A federal appeals court clarified Tuesday an earlier ruling and will allow the Interior Department to continue with its five-year oil and natural gas leasing plan in the Gulf of Mexico. The prospects for offshore drilling in Alaska's Beaufort, Chuckchi, and Bering Seas aren't as clear. Drilling and future lease sales will be halted until the Interior Department conducts an environmental study, according to the court ruling. The Interior Department must report back every 60 days on the status of its environmental review.
The U.S. Court of Appeals for the District of Colombia threw out in April the entire 2007-2012 Outer Continental Shelf oil and natural gas leasing program on the premise Bush administration officials did not complete proper scientific and environmental studies before scheduling lease sales offshore Alaska.
The court's ruling in April centered on drilling offshore Alaska. But it wasn't clear until the court issued its clarification whether lease sales in the Gulf of Mexico were at risk. Obviously, the clarification is good news to oil producers who have recently bid on offshore leases in the Gulf of Mexico. The Minerals Management Service accepted bids of $690 million and awarded 328 leases in the last auction held in March.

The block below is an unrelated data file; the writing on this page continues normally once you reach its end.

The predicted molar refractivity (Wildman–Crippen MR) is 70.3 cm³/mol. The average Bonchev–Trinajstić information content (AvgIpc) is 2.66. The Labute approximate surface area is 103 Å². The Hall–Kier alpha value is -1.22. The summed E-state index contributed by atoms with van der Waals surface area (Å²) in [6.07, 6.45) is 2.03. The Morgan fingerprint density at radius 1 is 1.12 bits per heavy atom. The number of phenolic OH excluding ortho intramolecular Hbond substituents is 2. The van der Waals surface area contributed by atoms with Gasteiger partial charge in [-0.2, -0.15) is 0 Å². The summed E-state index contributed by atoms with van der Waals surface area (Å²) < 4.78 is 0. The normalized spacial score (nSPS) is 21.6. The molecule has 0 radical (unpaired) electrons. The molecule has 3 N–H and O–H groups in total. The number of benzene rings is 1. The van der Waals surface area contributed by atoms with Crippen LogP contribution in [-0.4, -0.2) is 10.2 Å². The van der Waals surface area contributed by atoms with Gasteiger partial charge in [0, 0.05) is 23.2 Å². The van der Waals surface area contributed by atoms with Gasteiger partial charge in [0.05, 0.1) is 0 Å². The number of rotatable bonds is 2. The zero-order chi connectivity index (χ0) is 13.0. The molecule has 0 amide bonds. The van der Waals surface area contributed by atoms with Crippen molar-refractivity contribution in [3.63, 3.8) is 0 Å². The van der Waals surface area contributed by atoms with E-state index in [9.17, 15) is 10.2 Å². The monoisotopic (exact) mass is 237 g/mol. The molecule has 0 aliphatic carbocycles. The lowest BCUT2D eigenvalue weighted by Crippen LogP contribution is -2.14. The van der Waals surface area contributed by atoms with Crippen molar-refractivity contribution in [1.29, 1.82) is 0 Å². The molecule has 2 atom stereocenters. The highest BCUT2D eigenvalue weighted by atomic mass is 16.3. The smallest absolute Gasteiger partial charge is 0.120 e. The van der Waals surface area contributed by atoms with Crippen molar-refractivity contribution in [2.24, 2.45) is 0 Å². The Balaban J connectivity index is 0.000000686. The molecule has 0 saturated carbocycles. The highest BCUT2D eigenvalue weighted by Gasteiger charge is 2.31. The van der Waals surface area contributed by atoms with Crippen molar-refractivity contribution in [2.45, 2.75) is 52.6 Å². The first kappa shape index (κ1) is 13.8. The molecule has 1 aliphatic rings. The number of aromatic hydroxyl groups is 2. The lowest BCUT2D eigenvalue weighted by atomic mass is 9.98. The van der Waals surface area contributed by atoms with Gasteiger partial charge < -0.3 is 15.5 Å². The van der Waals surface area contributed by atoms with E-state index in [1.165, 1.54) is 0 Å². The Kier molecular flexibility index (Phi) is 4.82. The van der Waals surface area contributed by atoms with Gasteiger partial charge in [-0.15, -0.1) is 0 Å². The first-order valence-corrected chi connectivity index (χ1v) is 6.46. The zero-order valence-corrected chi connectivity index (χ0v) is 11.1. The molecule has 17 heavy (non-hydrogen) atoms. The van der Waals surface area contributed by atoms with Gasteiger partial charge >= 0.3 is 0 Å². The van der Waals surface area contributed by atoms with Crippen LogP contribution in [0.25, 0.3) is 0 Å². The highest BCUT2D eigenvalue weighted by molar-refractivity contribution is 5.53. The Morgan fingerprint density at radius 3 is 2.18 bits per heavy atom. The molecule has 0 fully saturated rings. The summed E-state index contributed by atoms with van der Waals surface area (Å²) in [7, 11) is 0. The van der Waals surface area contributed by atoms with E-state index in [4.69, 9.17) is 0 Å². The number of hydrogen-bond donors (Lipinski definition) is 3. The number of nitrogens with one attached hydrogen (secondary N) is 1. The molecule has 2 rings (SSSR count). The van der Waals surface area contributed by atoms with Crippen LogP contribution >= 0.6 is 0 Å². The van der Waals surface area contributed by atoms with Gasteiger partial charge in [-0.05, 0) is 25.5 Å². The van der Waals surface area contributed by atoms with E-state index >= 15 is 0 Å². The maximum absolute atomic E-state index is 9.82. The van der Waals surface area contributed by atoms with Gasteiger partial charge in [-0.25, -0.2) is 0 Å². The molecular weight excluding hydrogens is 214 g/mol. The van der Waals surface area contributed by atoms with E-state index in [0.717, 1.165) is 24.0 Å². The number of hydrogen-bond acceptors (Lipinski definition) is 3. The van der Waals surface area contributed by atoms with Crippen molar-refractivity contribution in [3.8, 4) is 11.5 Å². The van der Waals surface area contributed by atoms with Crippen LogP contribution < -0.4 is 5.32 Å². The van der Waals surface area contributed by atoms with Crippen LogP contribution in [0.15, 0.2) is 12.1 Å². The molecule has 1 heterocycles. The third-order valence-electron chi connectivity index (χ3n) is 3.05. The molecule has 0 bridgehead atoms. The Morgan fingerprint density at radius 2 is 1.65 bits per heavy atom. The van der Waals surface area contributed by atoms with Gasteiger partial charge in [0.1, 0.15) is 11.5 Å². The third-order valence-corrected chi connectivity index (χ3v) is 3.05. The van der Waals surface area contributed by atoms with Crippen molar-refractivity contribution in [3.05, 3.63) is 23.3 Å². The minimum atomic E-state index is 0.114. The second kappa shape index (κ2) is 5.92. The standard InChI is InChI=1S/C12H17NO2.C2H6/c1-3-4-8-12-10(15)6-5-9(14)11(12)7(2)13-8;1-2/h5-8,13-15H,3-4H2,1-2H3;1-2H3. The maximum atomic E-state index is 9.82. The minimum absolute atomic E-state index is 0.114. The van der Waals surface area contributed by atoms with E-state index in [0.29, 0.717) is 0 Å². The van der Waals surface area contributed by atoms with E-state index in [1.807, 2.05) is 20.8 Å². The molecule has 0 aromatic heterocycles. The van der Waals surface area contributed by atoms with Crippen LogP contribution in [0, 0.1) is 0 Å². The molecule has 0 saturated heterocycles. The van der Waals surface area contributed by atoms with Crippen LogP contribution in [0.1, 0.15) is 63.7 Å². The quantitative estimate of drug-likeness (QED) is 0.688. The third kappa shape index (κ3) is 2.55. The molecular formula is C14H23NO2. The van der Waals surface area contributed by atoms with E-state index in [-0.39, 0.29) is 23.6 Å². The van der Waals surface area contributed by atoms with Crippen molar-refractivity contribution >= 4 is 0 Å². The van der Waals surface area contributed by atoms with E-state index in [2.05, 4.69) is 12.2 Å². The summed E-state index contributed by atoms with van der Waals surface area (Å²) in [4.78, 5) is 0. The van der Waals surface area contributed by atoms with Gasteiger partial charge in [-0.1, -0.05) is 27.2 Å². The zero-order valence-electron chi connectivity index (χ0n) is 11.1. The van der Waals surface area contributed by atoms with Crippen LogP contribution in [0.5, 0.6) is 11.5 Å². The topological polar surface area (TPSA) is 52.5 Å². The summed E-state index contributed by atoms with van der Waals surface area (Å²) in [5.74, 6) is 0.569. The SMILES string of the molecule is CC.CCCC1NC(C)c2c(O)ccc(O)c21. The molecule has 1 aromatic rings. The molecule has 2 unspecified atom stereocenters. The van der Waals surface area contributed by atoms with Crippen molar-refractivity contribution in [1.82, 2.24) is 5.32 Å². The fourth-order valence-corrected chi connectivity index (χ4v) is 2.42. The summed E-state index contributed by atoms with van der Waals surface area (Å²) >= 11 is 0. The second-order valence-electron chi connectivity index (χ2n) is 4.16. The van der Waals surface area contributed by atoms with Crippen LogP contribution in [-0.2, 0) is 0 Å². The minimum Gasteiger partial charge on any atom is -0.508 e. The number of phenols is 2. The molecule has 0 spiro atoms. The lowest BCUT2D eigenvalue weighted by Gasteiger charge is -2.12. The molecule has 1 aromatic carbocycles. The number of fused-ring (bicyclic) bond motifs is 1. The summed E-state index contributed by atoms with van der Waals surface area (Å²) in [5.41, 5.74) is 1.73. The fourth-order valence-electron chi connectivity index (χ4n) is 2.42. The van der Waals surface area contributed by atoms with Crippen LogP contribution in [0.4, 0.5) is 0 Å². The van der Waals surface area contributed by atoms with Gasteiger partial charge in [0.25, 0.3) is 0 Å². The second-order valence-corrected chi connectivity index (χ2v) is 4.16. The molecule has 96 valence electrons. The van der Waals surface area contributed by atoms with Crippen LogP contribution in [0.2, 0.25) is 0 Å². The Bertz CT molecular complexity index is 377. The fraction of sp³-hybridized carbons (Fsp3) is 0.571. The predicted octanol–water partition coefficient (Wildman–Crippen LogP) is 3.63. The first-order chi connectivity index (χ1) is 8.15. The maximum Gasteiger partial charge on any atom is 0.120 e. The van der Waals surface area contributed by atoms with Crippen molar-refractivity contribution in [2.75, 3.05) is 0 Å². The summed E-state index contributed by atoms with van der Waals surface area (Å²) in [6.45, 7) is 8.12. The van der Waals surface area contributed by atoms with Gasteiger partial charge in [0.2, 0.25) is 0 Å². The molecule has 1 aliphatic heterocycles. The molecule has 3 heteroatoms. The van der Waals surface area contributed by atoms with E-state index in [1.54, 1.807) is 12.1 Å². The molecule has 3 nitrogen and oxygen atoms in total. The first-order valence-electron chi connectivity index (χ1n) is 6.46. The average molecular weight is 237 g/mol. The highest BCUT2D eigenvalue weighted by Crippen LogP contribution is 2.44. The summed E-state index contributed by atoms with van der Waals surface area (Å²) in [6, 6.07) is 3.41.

Furrowed brows -- for environmentalists and oil producers alike -- are now focused on the Interior Department's impending environmental review and lobbying pressure from both sides is likely to increase in the coming weeks.
"It's very important considering the size of resources at stake," American Petroleum Institute spokesman Richard Ranger said in a phone interview Wednesday. "We want the Interior Department to move forward quickly."
Royal Dutch Shell, ConocoPhillips and Repsol of Spain are among oil producers that have bid on leases offshore Alaska. A Chukchi Sea oil and gas lease sale held in February 2008 attracted $2.6 billion in bonus bids. Shell and Conoco have the largest lease holdings in the Chukchi Sea.
Considering the billions already invested, I wouldn't expect oil producers to go quietly in the night if the environmental study doesn't fall their way. Environmental groups concerned drilling will threaten endangered wildlife as well as damage ecologically sensitive areas will be just as feisty. And then there's the state of Alaska, which stands to lose out considerably if plans to drill offshore are quashed. Let the cage match begin.